Have you ever had to say “I’m so happy for you” but how you felt couldn’t be further from the truth? I used to experience that pestering emotion quite a bit – envy. It’s not a cute look but simply not wanting to be envious doesn’t automatically make you rise to the level of Mother Theresa overnight.
Whether it’s someone getting a promotion, getting married, having a baby, taking a vacation, an apparently never ending closet full of shoes…envy can easily creep in and make a home for itself.
I find it takes root most easily when someone else has what you want or think you deserve. Let’s keep it real, before I got married when I saw person after person getting married I’d feel a twinge each time. Why hadn’t I found my soulmate? And if I was in a particularly unattractive mood the questions could become thoughts like – she’s not even a nice person, I’m such a better catch, this is not fair.
Envy is an emotion with no benefit whatsoever. In fact it often takes root and only leads to the fertilization of other negative emotions and reactions – anger, depression, low self-esteem.
Overcoming envy is an ongoing exercise. But fortunately, I can say from experience that it does become easier over time. However, like exercise it doesn’t happen while you’re “sitting down”. It requires conscious choice and thought. When I find myself entering an envious zone there are a few things that I find help to keep me from spiraling out of control.
- Acknowledge your emotion and why you feel the way that you do. You can’t affect what you don’t know exists. You can’t change something that you don’t feel you have control over. Being truthful with yourself is an enlightening exercise and vital to first owning and then changing your thought process.
- Count your blessings. There’s a reason why the phrase an Attitude of Gratitude is popular…it’s because it’s true. When you are in a place of gratitude and thankfulness, it’s hard to make room for other energy consuming and negative emotions.
- Never judge a book by its cover. You may think that someone is living the most amazing life. Maybe they are and maybe they’re not. You don’t know what struggles they may be experiencing in other areas of their life that aren’t visible to you. You also may not know their history and what they’ve gone through to be where they are now.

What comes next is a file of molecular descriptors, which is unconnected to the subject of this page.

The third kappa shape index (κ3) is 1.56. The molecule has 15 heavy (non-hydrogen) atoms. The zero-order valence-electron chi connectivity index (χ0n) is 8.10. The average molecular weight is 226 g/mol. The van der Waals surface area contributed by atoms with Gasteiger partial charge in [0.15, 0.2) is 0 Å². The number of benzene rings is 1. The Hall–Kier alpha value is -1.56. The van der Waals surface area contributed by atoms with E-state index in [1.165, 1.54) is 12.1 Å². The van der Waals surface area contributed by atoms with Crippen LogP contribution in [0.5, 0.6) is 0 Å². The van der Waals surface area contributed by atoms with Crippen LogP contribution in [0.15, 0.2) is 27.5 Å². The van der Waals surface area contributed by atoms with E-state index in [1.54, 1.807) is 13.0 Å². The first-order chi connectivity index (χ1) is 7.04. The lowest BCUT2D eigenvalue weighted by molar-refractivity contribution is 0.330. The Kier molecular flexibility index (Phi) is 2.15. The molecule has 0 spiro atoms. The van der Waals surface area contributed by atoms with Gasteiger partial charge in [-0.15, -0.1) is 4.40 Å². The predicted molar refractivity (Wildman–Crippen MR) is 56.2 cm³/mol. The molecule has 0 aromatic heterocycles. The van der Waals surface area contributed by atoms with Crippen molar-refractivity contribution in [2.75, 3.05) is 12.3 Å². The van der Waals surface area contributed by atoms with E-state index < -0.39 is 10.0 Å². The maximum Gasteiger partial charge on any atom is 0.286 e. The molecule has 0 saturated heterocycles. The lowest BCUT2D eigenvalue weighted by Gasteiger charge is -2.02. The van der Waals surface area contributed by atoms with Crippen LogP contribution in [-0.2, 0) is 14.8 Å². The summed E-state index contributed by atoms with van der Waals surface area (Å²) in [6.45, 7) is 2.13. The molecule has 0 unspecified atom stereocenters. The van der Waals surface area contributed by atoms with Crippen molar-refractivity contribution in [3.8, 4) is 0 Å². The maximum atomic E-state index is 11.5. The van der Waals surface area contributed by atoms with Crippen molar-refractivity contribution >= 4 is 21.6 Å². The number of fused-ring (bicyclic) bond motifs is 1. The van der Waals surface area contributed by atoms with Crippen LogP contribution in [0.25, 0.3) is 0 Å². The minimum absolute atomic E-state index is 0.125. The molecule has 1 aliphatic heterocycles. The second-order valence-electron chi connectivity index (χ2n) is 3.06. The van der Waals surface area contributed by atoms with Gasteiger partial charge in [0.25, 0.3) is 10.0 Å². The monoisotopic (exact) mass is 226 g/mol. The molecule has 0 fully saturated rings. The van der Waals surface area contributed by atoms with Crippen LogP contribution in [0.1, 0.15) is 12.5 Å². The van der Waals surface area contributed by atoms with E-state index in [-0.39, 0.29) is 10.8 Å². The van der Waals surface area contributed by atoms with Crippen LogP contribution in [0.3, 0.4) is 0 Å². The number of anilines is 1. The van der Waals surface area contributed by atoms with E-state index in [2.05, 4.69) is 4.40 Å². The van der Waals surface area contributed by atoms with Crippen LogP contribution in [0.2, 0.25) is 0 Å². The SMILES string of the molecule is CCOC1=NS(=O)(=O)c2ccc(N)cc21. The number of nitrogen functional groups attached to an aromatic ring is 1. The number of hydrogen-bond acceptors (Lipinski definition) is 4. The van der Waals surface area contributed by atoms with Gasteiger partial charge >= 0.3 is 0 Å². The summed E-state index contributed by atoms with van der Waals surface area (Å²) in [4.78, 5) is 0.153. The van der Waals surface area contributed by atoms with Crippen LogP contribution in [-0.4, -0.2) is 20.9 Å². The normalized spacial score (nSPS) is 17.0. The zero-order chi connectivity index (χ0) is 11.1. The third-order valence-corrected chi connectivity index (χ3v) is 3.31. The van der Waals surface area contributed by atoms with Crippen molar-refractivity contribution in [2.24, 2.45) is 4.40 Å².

- Remember that you’d want people to be happy for you. Pretty self explanatory. The whole treat others the way you’d want to be treated concept.
- Being genuinely happy for others is better for your health. Negative emotions have been proven by research to, over time, have negative impacts on our health. Being healthy doesn’t end at eating right and exercising. Our emotional and spiritual health are just as important to address, nurture and monitor.
- Limit your social media consumption. This tip is a bit more tangible than the others and when we really think about it, it makes a lot of sense. For the most part people post the most amazing and positive highlights of their lives on social media. Flattering profile pictures, baby photos, and world travels. Heck, I’m definitely guilty of this. I don’t post pictures where I look bloated and I definitely don’t post disappointing or boring life events. As a result, when we log onto social media we begin to compare ourselves to others. If we feel we come up short, the negative emotions come rolling in. The social comparisons can be very damaging. So take a hard look at how often you are on social media and consider throttling back on how much time you lose reading up on every one else’s lives. One additional benefit – you can use the extra free time to do something you love and add value to your own life or loved ones. Check out this interesting article with research tied specifically to Facebook New Study Links Facebook To Depression: But Now We Actually Understand Why.
Overall, it’s important that we actively work on changing our mindset from one of envy to one of inspiration…and then using our now freed up energy to do… well anything!
~Here’s to…really being happy for you,